Open Access
Esposito, Tony
Graduate Program:
Architectural Engineering
Doctor of Philosophy
Document Type:
Date of Defense:
October 28, 2016
Committee Members:
  • Kevin William Houser, Dissertation Advisor
  • Kevin William Houser, Committee Chair
  • Richard George Mistrick, Committee Member
  • Stephen James Treado, Committee Member
  • James Landis Rosenberger, Outside Member
  • color rendering
  • color discrimination
  • fidelity
  • gamut area
  • best-fit ellipse
  • transposition
  • Rdt
  • preference
  • naturalness
  • vividness
  • skin preference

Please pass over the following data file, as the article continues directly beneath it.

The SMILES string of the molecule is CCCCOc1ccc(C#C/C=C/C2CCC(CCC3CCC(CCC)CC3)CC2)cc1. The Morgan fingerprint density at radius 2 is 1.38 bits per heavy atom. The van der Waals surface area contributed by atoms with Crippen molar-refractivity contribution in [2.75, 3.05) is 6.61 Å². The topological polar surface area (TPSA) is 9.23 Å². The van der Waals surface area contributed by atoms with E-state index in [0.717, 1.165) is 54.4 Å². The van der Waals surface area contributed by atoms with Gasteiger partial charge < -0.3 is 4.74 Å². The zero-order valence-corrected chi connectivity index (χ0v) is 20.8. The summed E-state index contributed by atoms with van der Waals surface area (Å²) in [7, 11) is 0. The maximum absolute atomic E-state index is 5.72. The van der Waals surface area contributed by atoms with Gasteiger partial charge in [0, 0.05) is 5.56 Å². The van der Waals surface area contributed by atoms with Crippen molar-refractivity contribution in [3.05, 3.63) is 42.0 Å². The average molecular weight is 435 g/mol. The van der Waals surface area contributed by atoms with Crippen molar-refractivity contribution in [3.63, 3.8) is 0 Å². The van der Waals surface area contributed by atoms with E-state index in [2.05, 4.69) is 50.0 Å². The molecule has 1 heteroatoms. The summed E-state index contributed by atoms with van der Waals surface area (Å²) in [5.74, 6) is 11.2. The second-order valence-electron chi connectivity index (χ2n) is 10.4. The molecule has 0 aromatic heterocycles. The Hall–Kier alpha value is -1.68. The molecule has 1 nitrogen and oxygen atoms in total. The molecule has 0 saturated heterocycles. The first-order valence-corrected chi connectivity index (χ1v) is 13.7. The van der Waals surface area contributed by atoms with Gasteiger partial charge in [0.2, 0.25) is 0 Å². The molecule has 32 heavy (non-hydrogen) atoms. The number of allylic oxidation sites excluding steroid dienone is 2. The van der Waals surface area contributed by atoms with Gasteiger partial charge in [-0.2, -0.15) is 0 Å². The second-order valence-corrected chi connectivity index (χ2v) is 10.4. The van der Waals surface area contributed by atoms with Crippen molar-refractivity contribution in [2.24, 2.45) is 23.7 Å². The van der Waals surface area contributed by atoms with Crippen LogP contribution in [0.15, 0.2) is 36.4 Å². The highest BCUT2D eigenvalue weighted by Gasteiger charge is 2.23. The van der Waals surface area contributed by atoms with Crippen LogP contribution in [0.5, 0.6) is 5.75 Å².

ABSTRACT Background Color rendering and color discrimination are complex topics and have been the subject of many investigations. Only one color rendering metric, the CIE General Color Rendering Index (Ra), is widely accepted in the industry, despite its well-documented flaws. Despite numerous attempts by the International Commission on Illumination (CIE) to update/replace the metric, they have been largely unsuccessful. The Illuminating Engineering Society (IES) has recognized the industry need for more accurate and predictive color rendition measures and recently published TM-30-15 The IES Method for Evaluating Light Source Color Rendition. The technical memorandum (TM-30-15) outlines a two-metric system consisting of an average fidelity metric (Rf), an average gamut metric (Rg), a Color Vector Graphic (CVG), and a suite of other metrics. Rf and Rg were designed to utilize the same set of statistically selected color samples, reference source, and uniform color space such that a tradeoff between them can be explicitly demonstrated. The goal of this study was to explore these tradeoffs by modeling participant responses—various subjective ratings and FM100 hue test performance—under systematically varied light spectra. Methodology The IES TM-30-15 Rf-Rg space was partitioned into 12 bins whose centers were the target for spectral optimization. The nominal target Rf values were 65, 75, 85, and 95. The nominal target Rg values were 80, 90, 100, 110, and 120. Two SPDs were designated at each Rf-Rg combination to have conceptually orthogonal gamut shapes; one CVG generally oriented in the direction of hue angle bin 1 (‘CB1’) and one generally oriented in the direction of hue angle Bin 7 (‘CB7’). All spectra were created to be a metameric match to 3500 K blackbody radiation and calibrated to an illuminance of 600 lux. A single viewing booth was filled with 12 familiar objects with strong memory associations and which span the hue circle, as much as practically possible. Objects were chosen to fit nominally into 6 color groups: “Red,” “Orange,” “Yellow,” “Green,” “Blue,” and “Purple.” Objects were split into two categories: 1. Consumer Goods (6 objects); and 2. Natural Food (6 objects). Each of the 24 light spectra were evaluated by 20 participants. Experimentation was blocked such that 20 participants saw a randomly selected 12 of the 24 light spectra, and 20 different participants saw the other 12 light spectra. A total of 40 individuals participated in this experiment. There were 23 males and 17 females with ages ranging from 20 to 41 years and with a mean age of 26 years. The independent variables for this experiment were Rf, Rg, and gamut shape (specified with variable CB). The dependent variables were subjective ratings of naturalness, vividness, preference, and skin preference and objective measures of color discrimination (error scores from the Farnsworth-Munsell 100 hue test). Analysis Subjective ratings Using a combination of best subset and stepwise regression analyses, the best fitting models for each of the subjective rating scales were determined. It was discovered that the CB variable (the nominal orientation of the CVG) did not provide the granularity needed for model prediction. The visual observation that most of the experimental CVGs can be approximated by an ellipse suggested that a best-fit ellipse approach may be suitable to quantify the shape of the CVG. A direct least-squares fitting of an ellipse is proposed to approximate the CVGs of the 24 experimental SPDs. The resulting best-fit ellipses can be defined by the length of their semi-major axis (a), the length of their semi-minor axis (b), and their angular rotation (ψ). The best-fit models for each of the subjective rating scales follows: NAT = 1.464 + 0.02674 Rf + 0.188 Rcs,h1 - 15.41 (Rcs,h1)^2 (r-sq = 0.92) - 0.05305 ψ + 0.000602 Rf*ψ VIV = 3.332 + 4.594 Rcs,h16 (r-sq = 0.86) LIKE = 1.629 + 0.02686 Rf + 3.423 Rcs,h16 - 10.01 (Rcs,h16)^2 (r-sq = 0.86) - 0.04866 ψ + 0.000566 Rf*ψ SKIN = 0.128 + 3.758 b + 1.161 Rcs,h16 - 8.41 (Rcs,h16)^2 (r-sq = 0.85) Overall, the best-fit models demonstrate strong predictive power of the subjective responses. The bolded terms above are those which take a similar form to the models recently published by Royer and others [2016]. Every best-fit model includes some parameter extracted from the color vector graphic (either Rcs,hi and/or a best-fit ellipse parameter) and an ode to red rendering. The models presented here show marked consistency with the recent results of Royer and others. Color discrimination The standard scoring software for the FM100 hue test—which is often used when administering this test—assumes the order of colored caps to be their order under CIE Illuminant C (under which they were designed). Direct application of the standard scoring software, therefore, assumes that the test light source does not transpose caps relative to their order under illuminant C. By directly applying the scoring software to an experiment which purposefully varies the illuminant, errors could be miscounted and the results distorted. To decouple the error calculation from the standard illuminant, an adjusted Total Error Score (TESadj) was computed which compared participants’ responses to the correct order of colored caps under the experimental SPD (not their order under Illuminant C). Seventy percent of the experimental light sources (17 of the 24) exhibited at least one transposition relative to CIE Illuminant C. No single metric—of the main TM-30 metrics and best-fit ellipse parameters—has a higher r2 than 0.57. Rg was a fairly poor predictor of TESadj (r2 = 0.47) and is consistent with recent studies that show average gamut indices are not strong indicators of color discrimination for LED light sources. The poor predictive power of the considered metrics prompted a post-hoc development of custom measures to predict TESadj based on two assumptions: (1) A light source which transposes the colored caps is more likely to cause difficulty discriminating between those caps (measured by the custom metric Rdt), and (2) A light source which compresses caps in color space will make it more difficult to discern between adjacent caps (i.e. smaller average hue angle difference, (∆h) ̅_i). This custom approach to modeling the adjusted total error score demonstrates strong predictive ability (r2 = 0.87) and is significantly stronger than any single metric or metric combination considered in this study. Conclusions Overall, the importance of the CVG and red rendering is apparent. It is evident that even a two-measure system of color rendition cannot fully encapsulate the complexity of color rendering and this work confirms that the CVG is primary information. The proposed best-fit ellipse approach to the CVG provides the granularity necessary for model prediction and an objective measure to quantify its shape. Distilling the graphic into few parameters can simplify its specification. The results of the present study, combined with past research, suggest that it is time for researchers to abandon average fidelity and average gamut measures for the prediction of color discrimination ability of LED sources. The robust predictive power of the proposed light source transposition error score (Rdt) provides strong evidence that a more nuanced approach to predicting color discrimination is viable. With accurate methods to predict color discrimination ability, an ordinal based rating scale should be developed for ease of specification.